“If he is genuine about cracking down on tax avoidance, Danny Alexander should support the No campaign returning this money pending an internal investigation. Most people would think Vitol should pay every penny they are owe the Revenue to help fund public services, before the company’s chief executive hands out £500,000 to become the principal donor of the No campaign.”
The controversial issue has divided the Labour party with former First Minister Henry McLeish questioning whether Labour should be endorsing such donations. Scottish Labour leader Johann Lamont has insisted she was happy for Better Together to accept the cash.
However, asked last week to comment on quotes given to a national newspaper by Labour MP John Mann who recently demanded the Conservative party return a similar donation it had received from the same businessman – labelling it “dirty money” – Ms Lamont claimed not to be aware of Mr Mann’s comments.
The latest move by the SNP coincides with a high profile attack on independence by Danny Alexander who has drafted a joint document with his UK coalition colleague, Conservative MP George Osborne, that seeks to undermine plans for a currency Union between an independent Scotland and the rest of the UK.
Yesterday, claims by the UK Treasury that Scottish notes would disappear in an independent Scotland were ridiculed by the SNP and other commentators including Prof David Blanchflower who served on the Bank of England Monetary Policy Committee.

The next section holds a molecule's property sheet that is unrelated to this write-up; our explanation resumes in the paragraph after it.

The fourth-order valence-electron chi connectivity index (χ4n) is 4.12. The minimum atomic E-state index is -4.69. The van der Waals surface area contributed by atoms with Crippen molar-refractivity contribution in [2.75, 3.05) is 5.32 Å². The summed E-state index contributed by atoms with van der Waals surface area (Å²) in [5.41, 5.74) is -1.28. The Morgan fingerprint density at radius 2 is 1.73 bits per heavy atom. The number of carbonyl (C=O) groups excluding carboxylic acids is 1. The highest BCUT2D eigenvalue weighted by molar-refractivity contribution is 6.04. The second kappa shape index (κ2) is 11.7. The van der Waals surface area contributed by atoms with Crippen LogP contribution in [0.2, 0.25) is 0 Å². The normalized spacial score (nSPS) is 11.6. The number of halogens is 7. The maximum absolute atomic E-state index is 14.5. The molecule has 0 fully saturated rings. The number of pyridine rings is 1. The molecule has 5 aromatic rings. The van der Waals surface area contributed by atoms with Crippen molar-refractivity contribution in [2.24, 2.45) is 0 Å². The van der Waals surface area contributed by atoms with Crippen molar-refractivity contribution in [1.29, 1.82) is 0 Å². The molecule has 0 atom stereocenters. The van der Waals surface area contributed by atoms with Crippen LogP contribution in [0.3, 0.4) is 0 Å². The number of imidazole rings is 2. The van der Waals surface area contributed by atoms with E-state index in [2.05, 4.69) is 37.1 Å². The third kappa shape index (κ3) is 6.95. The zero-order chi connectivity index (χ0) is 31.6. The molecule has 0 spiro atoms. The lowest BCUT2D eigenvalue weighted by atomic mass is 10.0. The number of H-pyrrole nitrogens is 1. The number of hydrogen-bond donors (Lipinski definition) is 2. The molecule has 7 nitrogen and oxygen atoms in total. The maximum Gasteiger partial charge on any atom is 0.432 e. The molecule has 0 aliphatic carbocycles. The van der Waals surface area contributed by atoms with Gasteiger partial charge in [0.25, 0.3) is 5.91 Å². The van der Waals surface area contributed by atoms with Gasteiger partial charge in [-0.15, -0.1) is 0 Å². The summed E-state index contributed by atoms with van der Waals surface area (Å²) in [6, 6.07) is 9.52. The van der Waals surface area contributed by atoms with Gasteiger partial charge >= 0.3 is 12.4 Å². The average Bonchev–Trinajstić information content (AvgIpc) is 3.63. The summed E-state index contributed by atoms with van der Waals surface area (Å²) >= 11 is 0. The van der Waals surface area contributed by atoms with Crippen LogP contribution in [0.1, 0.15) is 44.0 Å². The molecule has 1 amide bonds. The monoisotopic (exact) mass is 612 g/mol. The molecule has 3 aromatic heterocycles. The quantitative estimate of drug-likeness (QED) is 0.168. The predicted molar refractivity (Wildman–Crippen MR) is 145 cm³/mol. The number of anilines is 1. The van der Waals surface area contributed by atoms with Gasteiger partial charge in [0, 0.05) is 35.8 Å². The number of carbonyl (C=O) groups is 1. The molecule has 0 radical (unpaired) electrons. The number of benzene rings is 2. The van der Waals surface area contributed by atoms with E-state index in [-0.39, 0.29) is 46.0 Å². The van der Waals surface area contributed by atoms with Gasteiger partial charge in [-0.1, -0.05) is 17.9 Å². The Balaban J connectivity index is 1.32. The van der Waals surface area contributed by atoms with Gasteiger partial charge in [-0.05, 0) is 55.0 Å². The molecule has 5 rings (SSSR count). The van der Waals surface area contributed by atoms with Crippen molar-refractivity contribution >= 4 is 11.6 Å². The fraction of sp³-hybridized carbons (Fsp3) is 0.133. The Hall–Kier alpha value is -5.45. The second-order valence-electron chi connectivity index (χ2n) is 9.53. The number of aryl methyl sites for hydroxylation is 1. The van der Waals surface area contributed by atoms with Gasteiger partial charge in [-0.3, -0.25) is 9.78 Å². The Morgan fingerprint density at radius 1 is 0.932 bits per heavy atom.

First Minister Alex Salmond pointed out that every Scottish pound is already matched one on one against a Bank of England note, and a ‘ban’ on Scottish notes is therefore impossible.
Speaking on Newsnight Scotland BBC Scotland Business and Economy Editor Douglas Fraser was less critical of the UK Government claims describing them as a signal that Westminster will adopt a “very tough” negotiation stance post-independence and will be “fighting the corner of the people of England, Wales and Northern Ireland.”
BBC Scotland colleague Andrew Kerr went further by rather bizarrely described the claims by the UK Treasury Chief as a “difficult few days for the SNP”.
Today will see a visit to Scotland by UK Chancellor George Osborne to coincide with the publication of the report which will criticise plans for a post-independence currency union.
Commenting ahead of the visit, SNP MSP Annabelle Ewing, who sits on the Referendum Bill Committee, said:
“George Osborne is a thoroughly discredited Chancellor of a government Scotland didn’t vote for, and for him to have the gall to come here to lecture us about economic policy is a major blunder by the No campaign – it actually plays into the hands of the Yes campaign, so we should really welcome it.
“On Sunday, speaking on SKY News, the chair of the No campaign, Alistair Darling, said that: ‘at the moment nothing he [George Osborne] says has got much credibility’
“We couldn’t agree with Alistair Darling more – nothing George Osborne says has credibility – so why on earth does Mr Darling regurgitate the Chancellor’s absurd fears and smears about banknotes and economic policy in Scotland?
“When George Osborne came to Scotland in November 2011, his scaremongering claim that the referendum was deterring inward investment Scotland collapsed in a heap when he was unable to provide a stitch of evidence to support it – and when for the second year running Scotland gained more jobs from inward investment than any other part of the UK, including London.
“In Scotland, we have lower unemployment than the UK, higher employment, and the Scottish economy continues to grow while the UK as a whole continues to shrink.”